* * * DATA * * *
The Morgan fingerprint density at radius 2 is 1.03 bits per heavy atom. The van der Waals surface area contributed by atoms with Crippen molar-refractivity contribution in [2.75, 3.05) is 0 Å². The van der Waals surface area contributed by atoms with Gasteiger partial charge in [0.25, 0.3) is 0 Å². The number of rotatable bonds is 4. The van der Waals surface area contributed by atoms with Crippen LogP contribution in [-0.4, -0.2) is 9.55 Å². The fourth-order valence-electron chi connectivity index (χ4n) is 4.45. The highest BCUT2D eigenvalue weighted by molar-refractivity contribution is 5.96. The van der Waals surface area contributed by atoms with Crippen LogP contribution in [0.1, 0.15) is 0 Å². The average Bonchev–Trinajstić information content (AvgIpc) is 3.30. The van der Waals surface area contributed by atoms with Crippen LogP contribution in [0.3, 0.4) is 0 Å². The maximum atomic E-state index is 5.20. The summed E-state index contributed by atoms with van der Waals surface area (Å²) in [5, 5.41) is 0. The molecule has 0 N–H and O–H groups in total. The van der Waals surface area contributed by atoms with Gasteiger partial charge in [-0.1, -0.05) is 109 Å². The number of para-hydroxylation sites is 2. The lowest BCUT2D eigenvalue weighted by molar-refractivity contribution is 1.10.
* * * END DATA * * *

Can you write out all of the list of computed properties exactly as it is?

The Morgan fingerprint density at radius 2 is 1.03 bits per heavy atom. The van der Waals surface area contributed by atoms with Crippen molar-refractivity contribution in [2.75, 3.05) is 0 Å². The van der Waals surface area contributed by atoms with Gasteiger partial charge in [0.25, 0.3) is 0 Å². The number of rotatable bonds is 4. The van der Waals surface area contributed by atoms with Crippen LogP contribution in [-0.4, -0.2) is 9.55 Å². The fourth-order valence-electron chi connectivity index (χ4n) is 4.45. The highest BCUT2D eigenvalue weighted by molar-refractivity contribution is 5.96. The van der Waals surface area contributed by atoms with Crippen LogP contribution in [0.1, 0.15) is 0 Å². The average Bonchev–Trinajstić information content (AvgIpc) is 3.30. The van der Waals surface area contributed by atoms with Crippen LogP contribution in [0.3, 0.4) is 0 Å². The maximum atomic E-state index is 5.20. The summed E-state index contributed by atoms with van der Waals surface area (Å²) in [5, 5.41) is 0. The molecule has 0 N–H and O–H groups in total. The van der Waals surface area contributed by atoms with Gasteiger partial charge in [-0.1, -0.05) is 109 Å². The number of para-hydroxylation sites is 2. The lowest BCUT2D eigenvalue weighted by molar-refractivity contribution is 1.10.